"Author Steve Twomey has taken one of the most dissected events in history — the Japanese attack on Pearl Harbor 75 years ago — and made it fresh and exciting. Countdown to Pearl Harbor: The Twelve Days to the Attack is ... the best book about Pearl Harbor that I've read." The full review is available here.
In good company ... spotted at Barbara's Bookstore at O'Hare Airport. The nice folks there asked if I'd sign the copies. Of course!
Pearl Harbor as a management failure. The miscalculations,
misperceptions and all-too-human failings ahead of Pearl
Harbor are familiar to anyone who has worked in a business
large or small. Check it out here.
Twomey "has put together the pieces of the bewildering puzzle and written a riveting account of a catastrophe that never should gave happened." Read the full review here.
How racism, arrogance and incompetence contributed to the attack. Read the story here.
International Spy Museum
Very thoughtful questions from Spy Museum historian
Vince Houghton in this museum Spycast.
Look for the special print section commemorating the
75th anniversary of the attack.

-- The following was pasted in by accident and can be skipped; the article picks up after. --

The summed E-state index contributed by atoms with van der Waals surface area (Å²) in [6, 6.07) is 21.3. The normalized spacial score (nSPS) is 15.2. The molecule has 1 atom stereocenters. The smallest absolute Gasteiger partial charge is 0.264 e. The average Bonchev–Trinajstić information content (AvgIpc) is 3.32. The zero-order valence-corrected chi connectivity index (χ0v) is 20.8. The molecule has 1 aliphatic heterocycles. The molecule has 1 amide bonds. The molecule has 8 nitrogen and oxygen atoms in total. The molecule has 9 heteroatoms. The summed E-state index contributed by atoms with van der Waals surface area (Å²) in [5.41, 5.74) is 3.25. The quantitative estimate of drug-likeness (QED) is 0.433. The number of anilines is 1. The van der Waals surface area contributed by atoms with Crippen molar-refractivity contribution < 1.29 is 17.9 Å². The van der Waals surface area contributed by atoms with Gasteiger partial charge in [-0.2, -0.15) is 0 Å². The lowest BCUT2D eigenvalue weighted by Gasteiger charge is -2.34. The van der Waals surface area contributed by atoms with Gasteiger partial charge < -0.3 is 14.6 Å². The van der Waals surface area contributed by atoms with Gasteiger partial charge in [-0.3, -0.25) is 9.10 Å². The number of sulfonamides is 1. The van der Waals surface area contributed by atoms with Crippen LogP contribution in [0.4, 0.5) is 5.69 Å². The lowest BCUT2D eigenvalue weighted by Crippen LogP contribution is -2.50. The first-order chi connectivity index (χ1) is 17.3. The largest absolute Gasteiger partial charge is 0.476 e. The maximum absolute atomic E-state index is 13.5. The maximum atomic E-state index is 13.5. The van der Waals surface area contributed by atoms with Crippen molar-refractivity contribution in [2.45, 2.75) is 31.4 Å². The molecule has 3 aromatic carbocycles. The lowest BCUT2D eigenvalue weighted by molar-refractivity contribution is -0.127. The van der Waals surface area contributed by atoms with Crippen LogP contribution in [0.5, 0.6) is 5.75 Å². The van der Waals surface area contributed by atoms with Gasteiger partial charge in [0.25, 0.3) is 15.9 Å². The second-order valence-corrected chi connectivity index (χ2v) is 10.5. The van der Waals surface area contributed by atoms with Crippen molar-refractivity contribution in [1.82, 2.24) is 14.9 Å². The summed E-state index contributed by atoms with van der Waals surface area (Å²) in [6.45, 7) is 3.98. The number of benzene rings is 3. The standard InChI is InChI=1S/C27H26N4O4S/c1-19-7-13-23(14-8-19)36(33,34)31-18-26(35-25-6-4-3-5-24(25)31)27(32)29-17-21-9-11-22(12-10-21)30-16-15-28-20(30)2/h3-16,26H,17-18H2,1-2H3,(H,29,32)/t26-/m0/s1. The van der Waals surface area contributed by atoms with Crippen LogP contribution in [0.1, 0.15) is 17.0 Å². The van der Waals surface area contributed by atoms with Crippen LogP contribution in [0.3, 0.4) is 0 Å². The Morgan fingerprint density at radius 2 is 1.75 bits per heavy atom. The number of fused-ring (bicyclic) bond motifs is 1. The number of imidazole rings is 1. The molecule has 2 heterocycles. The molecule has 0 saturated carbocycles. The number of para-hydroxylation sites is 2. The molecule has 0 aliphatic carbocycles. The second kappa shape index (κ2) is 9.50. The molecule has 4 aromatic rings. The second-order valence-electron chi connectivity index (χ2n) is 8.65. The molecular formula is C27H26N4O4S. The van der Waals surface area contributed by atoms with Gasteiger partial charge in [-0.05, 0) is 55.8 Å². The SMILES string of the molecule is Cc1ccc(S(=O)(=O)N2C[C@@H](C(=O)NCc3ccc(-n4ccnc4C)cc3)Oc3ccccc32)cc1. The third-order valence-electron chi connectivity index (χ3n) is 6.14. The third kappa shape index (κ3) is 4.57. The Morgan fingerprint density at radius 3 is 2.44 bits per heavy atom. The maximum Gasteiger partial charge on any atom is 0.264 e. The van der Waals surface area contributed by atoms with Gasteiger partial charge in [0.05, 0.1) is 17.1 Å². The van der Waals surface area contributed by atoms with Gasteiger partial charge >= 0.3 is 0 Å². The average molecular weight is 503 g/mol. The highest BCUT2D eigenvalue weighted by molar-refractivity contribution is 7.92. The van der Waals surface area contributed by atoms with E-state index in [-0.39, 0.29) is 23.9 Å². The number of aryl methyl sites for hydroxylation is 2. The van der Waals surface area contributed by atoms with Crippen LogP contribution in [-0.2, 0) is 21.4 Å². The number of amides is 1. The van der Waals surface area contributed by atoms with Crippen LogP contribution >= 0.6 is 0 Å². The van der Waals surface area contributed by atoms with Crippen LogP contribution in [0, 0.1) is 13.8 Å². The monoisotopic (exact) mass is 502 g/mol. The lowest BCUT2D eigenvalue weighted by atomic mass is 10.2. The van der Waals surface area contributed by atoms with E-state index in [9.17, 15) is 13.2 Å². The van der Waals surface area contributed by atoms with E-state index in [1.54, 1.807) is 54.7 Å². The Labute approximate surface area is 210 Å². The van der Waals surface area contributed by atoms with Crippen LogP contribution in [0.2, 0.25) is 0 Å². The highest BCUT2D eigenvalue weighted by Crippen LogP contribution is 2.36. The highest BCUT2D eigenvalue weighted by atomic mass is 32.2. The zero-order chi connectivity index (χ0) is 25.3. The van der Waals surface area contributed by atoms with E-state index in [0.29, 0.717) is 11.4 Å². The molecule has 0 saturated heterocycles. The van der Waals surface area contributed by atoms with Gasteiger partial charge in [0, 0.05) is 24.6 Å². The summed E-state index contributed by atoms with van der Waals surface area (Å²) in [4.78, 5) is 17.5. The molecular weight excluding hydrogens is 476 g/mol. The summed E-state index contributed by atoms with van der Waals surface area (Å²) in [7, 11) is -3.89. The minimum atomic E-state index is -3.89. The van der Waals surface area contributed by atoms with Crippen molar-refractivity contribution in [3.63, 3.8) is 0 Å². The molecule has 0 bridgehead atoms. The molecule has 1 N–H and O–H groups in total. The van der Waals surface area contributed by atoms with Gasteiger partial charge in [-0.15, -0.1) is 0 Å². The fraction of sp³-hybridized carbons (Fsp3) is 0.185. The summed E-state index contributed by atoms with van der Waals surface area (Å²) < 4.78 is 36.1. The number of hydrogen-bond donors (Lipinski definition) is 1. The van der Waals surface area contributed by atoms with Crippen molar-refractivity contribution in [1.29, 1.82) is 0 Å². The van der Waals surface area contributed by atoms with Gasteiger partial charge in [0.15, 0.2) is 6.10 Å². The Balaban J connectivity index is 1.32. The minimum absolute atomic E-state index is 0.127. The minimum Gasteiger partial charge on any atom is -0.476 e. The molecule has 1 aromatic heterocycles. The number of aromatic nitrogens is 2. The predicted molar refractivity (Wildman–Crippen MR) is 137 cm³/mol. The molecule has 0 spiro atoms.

Why the harbor at Pearl was such a desireable place for seafarers and ultimately, the U.S. Navy. Read the history here.
Check out the December 2016 edition for the story
"How (Almost) Everyone Failed to Prepare for Pearl Harbor."
Steve's story on some of the events in his book.
The Latest Videos .....
Research is key for a book like this. Here, Steve addresses an audience at the excellent National Archives and Research Administration in Washington. Check out the video on YouTube.
Steve and authors Eri Hotta and Craig Nelson discussing the events of 1941 and answer questions from views. It's a three-hour discussion, which you can view here or read through the transcripts here.
Steve and Salon's Carrie Sheffield discuss the book on Facebook Live. Check it out here.
J.D. Hayworth interviews Steve.
Click on the image ...
On America's News HQ.
An interview and discussion with a sellout crowd at Hunter College's facilities at Roosevelt House, a former home of FDR. Video available here.
On the Radio ...
"A really fascinating book. ... It reads like a thriller!"
John Hines, popular radio host on WCCO in the Twin Cities Listen here.
Bill Nigut, host of Georgia Public Broadcasting's program "Two Way Street." Listen to the interview here.
"Steve's book has put together this puzzle ... "
John Batchelor, host of a daily news program heard across the U.S.
List to the interview here.